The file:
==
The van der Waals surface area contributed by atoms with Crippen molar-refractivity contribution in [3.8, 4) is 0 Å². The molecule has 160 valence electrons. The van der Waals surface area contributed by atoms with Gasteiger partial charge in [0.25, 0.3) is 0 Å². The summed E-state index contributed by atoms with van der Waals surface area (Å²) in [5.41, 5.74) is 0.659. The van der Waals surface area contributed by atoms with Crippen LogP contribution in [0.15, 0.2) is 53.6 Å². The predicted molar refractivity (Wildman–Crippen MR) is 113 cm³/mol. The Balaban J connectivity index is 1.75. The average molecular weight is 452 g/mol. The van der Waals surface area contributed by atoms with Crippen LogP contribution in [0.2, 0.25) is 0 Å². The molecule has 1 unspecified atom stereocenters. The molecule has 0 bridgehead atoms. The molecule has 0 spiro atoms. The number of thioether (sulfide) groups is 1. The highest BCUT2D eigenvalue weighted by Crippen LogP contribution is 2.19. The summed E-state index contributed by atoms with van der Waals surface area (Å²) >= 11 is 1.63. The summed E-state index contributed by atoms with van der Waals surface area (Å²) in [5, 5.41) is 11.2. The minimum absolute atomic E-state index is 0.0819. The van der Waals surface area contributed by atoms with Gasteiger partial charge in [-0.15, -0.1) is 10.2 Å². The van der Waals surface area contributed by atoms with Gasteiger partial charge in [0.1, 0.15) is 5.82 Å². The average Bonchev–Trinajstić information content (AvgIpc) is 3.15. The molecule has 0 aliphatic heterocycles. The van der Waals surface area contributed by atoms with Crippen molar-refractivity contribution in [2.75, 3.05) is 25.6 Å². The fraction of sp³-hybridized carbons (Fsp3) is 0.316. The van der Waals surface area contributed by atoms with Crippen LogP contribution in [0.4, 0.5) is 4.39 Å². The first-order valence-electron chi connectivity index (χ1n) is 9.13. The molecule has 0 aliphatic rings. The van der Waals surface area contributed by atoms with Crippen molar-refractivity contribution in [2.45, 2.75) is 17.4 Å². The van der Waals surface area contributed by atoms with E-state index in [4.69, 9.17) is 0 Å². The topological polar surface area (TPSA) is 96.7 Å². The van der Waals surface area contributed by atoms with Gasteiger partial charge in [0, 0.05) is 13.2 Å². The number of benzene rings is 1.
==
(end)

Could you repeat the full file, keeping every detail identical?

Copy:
The van der Waals surface area contributed by atoms with Crippen molar-refractivity contribution in [3.8, 4) is 0 Å². The molecule has 160 valence electrons. The van der Waals surface area contributed by atoms with Gasteiger partial charge in [0.25, 0.3) is 0 Å². The summed E-state index contributed by atoms with van der Waals surface area (Å²) in [5.41, 5.74) is 0.659. The van der Waals surface area contributed by atoms with Crippen LogP contribution in [0.15, 0.2) is 53.6 Å². The predicted molar refractivity (Wildman–Crippen MR) is 113 cm³/mol. The Balaban J connectivity index is 1.75. The average molecular weight is 452 g/mol. The van der Waals surface area contributed by atoms with Crippen LogP contribution in [0.2, 0.25) is 0 Å². The molecule has 1 unspecified atom stereocenters. The molecule has 0 bridgehead atoms. The molecule has 0 spiro atoms. The number of thioether (sulfide) groups is 1. The highest BCUT2D eigenvalue weighted by Crippen LogP contribution is 2.19. The summed E-state index contributed by atoms with van der Waals surface area (Å²) >= 11 is 1.63. The summed E-state index contributed by atoms with van der Waals surface area (Å²) in [5, 5.41) is 11.2. The minimum absolute atomic E-state index is 0.0819. The van der Waals surface area contributed by atoms with Gasteiger partial charge in [-0.15, -0.1) is 10.2 Å². The van der Waals surface area contributed by atoms with Gasteiger partial charge in [0.1, 0.15) is 5.82 Å². The average Bonchev–Trinajstić information content (AvgIpc) is 3.15. The molecule has 0 aliphatic heterocycles. The van der Waals surface area contributed by atoms with Crippen molar-refractivity contribution in [2.75, 3.05) is 25.6 Å². The fraction of sp³-hybridized carbons (Fsp3) is 0.316. The van der Waals surface area contributed by atoms with Crippen LogP contribution in [0.4, 0.5) is 4.39 Å². The first-order valence-electron chi connectivity index (χ1n) is 9.13. The molecule has 0 aliphatic rings. The van der Waals surface area contributed by atoms with Crippen molar-refractivity contribution in [2.45, 2.75) is 17.4 Å². The van der Waals surface area contributed by atoms with E-state index in [4.69, 9.17) is 0 Å². The topological polar surface area (TPSA) is 96.7 Å². The van der Waals surface area contributed by atoms with Gasteiger partial charge in [0, 0.05) is 13.2 Å². The number of benzene rings is 1.